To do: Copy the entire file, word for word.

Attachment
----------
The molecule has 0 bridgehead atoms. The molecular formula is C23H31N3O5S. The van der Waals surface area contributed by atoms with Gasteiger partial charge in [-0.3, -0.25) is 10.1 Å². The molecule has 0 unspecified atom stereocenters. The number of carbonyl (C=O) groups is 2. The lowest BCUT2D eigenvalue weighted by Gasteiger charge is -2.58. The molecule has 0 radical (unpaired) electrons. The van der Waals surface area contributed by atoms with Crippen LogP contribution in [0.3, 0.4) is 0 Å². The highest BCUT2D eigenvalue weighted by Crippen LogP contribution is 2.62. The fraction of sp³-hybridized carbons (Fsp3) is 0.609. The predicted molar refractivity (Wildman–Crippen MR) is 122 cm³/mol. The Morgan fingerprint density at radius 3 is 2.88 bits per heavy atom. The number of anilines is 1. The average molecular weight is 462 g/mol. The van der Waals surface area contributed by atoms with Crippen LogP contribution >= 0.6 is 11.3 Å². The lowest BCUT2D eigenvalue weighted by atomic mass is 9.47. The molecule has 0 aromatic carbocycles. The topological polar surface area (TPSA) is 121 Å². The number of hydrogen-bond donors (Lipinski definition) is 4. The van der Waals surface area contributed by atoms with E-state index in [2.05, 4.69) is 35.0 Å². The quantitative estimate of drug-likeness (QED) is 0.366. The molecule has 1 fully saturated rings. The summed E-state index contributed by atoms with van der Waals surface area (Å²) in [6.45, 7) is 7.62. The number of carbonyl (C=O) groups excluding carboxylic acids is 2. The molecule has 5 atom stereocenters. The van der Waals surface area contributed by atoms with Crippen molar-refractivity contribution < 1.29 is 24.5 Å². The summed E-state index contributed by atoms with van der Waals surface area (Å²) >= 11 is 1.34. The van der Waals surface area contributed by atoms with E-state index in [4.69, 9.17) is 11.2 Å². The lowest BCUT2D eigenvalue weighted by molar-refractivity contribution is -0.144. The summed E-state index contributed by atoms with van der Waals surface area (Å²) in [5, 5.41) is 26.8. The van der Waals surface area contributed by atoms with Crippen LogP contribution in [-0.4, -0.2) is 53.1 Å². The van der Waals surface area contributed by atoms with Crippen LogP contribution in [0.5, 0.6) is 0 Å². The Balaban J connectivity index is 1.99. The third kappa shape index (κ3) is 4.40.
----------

The molecule has 0 bridgehead atoms. The molecular formula is C23H31N3O5S. The van der Waals surface area contributed by atoms with Gasteiger partial charge in [-0.3, -0.25) is 10.1 Å². The molecule has 0 unspecified atom stereocenters. The number of carbonyl (C=O) groups is 2. The lowest BCUT2D eigenvalue weighted by Gasteiger charge is -2.58. The molecule has 0 radical (unpaired) electrons. The van der Waals surface area contributed by atoms with Crippen LogP contribution in [0.3, 0.4) is 0 Å². The highest BCUT2D eigenvalue weighted by Crippen LogP contribution is 2.62. The fraction of sp³-hybridized carbons (Fsp3) is 0.609. The predicted molar refractivity (Wildman–Crippen MR) is 122 cm³/mol. The Morgan fingerprint density at radius 3 is 2.88 bits per heavy atom. The number of anilines is 1. The average molecular weight is 462 g/mol. The van der Waals surface area contributed by atoms with Crippen LogP contribution >= 0.6 is 11.3 Å². The lowest BCUT2D eigenvalue weighted by atomic mass is 9.47. The molecule has 0 aromatic carbocycles. The topological polar surface area (TPSA) is 121 Å². The number of hydrogen-bond donors (Lipinski definition) is 4. The van der Waals surface area contributed by atoms with E-state index in [2.05, 4.69) is 35.0 Å². The quantitative estimate of drug-likeness (QED) is 0.366. The molecule has 1 fully saturated rings. The summed E-state index contributed by atoms with van der Waals surface area (Å²) in [6.45, 7) is 7.62. The number of carbonyl (C=O) groups excluding carboxylic acids is 2. The molecule has 5 atom stereocenters. The van der Waals surface area contributed by atoms with Crippen molar-refractivity contribution < 1.29 is 24.5 Å². The summed E-state index contributed by atoms with van der Waals surface area (Å²) >= 11 is 1.34. The van der Waals surface area contributed by atoms with E-state index in [4.69, 9.17) is 11.2 Å². The lowest BCUT2D eigenvalue weighted by molar-refractivity contribution is -0.144. The summed E-state index contributed by atoms with van der Waals surface area (Å²) in [5, 5.41) is 26.8. The van der Waals surface area contributed by atoms with Crippen LogP contribution in [-0.4, -0.2) is 53.1 Å². The van der Waals surface area contributed by atoms with Crippen LogP contribution in [0.5, 0.6) is 0 Å². The Balaban J connectivity index is 1.99. The third kappa shape index (κ3) is 4.40.